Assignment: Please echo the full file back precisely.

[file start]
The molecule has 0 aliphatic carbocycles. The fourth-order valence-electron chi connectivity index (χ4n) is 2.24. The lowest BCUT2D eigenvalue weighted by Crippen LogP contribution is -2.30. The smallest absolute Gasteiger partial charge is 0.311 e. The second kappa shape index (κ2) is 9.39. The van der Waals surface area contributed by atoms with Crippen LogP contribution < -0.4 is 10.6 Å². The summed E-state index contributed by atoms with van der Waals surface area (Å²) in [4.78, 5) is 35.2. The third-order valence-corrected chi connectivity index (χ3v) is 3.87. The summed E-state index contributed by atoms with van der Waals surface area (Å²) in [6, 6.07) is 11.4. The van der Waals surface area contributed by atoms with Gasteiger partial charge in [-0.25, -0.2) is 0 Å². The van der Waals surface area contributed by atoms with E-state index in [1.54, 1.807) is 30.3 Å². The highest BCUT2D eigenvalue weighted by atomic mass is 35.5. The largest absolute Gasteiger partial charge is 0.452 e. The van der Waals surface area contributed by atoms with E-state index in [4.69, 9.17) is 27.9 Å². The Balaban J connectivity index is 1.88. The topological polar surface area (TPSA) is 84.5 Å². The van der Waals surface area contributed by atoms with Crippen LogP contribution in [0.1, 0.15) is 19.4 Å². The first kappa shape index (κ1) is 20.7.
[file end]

The molecule has 0 aliphatic carbocycles. The fourth-order valence-electron chi connectivity index (χ4n) is 2.24. The lowest BCUT2D eigenvalue weighted by Crippen LogP contribution is -2.30. The smallest absolute Gasteiger partial charge is 0.311 e. The second kappa shape index (κ2) is 9.39. The van der Waals surface area contributed by atoms with Crippen LogP contribution < -0.4 is 10.6 Å². The summed E-state index contributed by atoms with van der Waals surface area (Å²) in [4.78, 5) is 35.2. The third-order valence-corrected chi connectivity index (χ3v) is 3.87. The summed E-state index contributed by atoms with van der Waals surface area (Å²) in [6, 6.07) is 11.4. The van der Waals surface area contributed by atoms with Gasteiger partial charge in [-0.25, -0.2) is 0 Å². The van der Waals surface area contributed by atoms with E-state index in [1.54, 1.807) is 30.3 Å². The highest BCUT2D eigenvalue weighted by atomic mass is 35.5. The largest absolute Gasteiger partial charge is 0.452 e. The van der Waals surface area contributed by atoms with E-state index in [4.69, 9.17) is 27.9 Å². The Balaban J connectivity index is 1.88. The topological polar surface area (TPSA) is 84.5 Å². The van der Waals surface area contributed by atoms with Crippen LogP contribution in [0.1, 0.15) is 19.4 Å². The first kappa shape index (κ1) is 20.7.